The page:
AccessMyLibrary provides FREE access to millions of articles from top publications available through your library.
Address by RICHARD C. NOTEBAERT, Chairman of Ameritech
Delivered to the National Black MBA Association, Detroit, Michigan, September 17, 1998
Thank you, Bob. And thank all of you for honoring both Ameritech and me with your gracious invitation to join you this afternoon.
I'm very glad to be here and I'm especially pleased that the National Black MBA Association selected Detroit for this milestone 20th anniversary conference. Your presence is an impressive affirmation of your regard for this legendary city. And as a big fan of the strides Mayor Dennis Archer and other city leaders are making on behalf of Detroit and its residents, I applaud your support.
By being here, you advance Detroit's efforts to drive economic power a requisite for this city and every city that intends to play a vital role in 21st century America. By the same token, your conference agenda over the next four days is designed to foster the development of your economic power - not just as individuals, but also as members of the broader African-American community.
As it happens, I've recently had a number of opportunities to consider that very topic. It came up, for instance, when Jesse Jackson, Sr. stopped by my office a couple of months ago.
At one point in our conversation, Jesse talked about the stages of advancement toward a society where diversity is fully valued. He said the first stage was emancipation - the end of slavery. The second stage was the right to vote and the third stage was the political power to actively participate in government - to be part of city hall, the Governor's office and Capitol Hill.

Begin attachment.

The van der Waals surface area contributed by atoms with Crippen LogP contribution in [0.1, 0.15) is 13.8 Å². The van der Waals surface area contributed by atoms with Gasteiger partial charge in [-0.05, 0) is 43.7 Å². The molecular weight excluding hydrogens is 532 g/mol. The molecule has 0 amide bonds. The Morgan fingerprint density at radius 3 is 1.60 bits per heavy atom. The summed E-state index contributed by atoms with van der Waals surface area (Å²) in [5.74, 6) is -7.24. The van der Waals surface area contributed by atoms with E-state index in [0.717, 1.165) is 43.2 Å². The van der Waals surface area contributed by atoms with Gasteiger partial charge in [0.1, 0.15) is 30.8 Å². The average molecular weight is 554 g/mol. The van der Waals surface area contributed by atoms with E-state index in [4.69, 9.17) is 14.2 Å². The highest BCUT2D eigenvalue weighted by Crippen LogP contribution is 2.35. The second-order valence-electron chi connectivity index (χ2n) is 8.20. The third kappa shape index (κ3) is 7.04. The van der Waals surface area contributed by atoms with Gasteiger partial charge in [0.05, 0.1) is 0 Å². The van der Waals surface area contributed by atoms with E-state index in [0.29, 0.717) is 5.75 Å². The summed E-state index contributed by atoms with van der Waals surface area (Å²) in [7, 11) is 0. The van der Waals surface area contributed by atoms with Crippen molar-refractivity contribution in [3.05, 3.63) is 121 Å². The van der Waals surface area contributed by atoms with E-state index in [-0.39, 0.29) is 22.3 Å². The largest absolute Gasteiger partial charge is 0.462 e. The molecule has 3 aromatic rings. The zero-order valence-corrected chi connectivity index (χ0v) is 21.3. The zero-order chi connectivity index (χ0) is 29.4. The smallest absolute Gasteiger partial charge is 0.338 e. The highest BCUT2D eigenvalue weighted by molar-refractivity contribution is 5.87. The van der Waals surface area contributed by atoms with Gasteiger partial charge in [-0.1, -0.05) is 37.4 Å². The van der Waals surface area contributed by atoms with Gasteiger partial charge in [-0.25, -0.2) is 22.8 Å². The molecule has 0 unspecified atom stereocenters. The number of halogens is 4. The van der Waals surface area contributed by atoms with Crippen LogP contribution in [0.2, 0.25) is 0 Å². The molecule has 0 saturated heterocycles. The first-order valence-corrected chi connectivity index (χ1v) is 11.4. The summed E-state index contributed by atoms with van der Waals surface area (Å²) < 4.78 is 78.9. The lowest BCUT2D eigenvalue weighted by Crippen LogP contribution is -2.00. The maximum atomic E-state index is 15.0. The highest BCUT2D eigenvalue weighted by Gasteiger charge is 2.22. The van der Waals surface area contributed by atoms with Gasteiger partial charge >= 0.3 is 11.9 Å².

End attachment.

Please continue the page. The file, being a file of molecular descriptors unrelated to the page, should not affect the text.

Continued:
Jesse was clearly focused, though, on the fourth stage - which he described as the ability to participate fully in the prosperity that this nation enjoys. In other words, economic power.
A few weeks later, this theme developed more fully at Chicago's Rainbow/Push Coalition's LaSalle Street Project. In that meeting, business leaders from throughout the city met to address the issue of full participation by minorities in the economic fabric of our community.
One of the speakers that day was Bill Daley, the brother of Chicago's Mayor Richard Daley, but better known - at least outside of Chicago - as the United States Secretary of Commerce.
Bill brought up Fortune magazine's list of the 50 best companies for minority employees that Bob Cooper mentioned earlier. And he reiterated Fortune's finding that over the past five years, those 50 …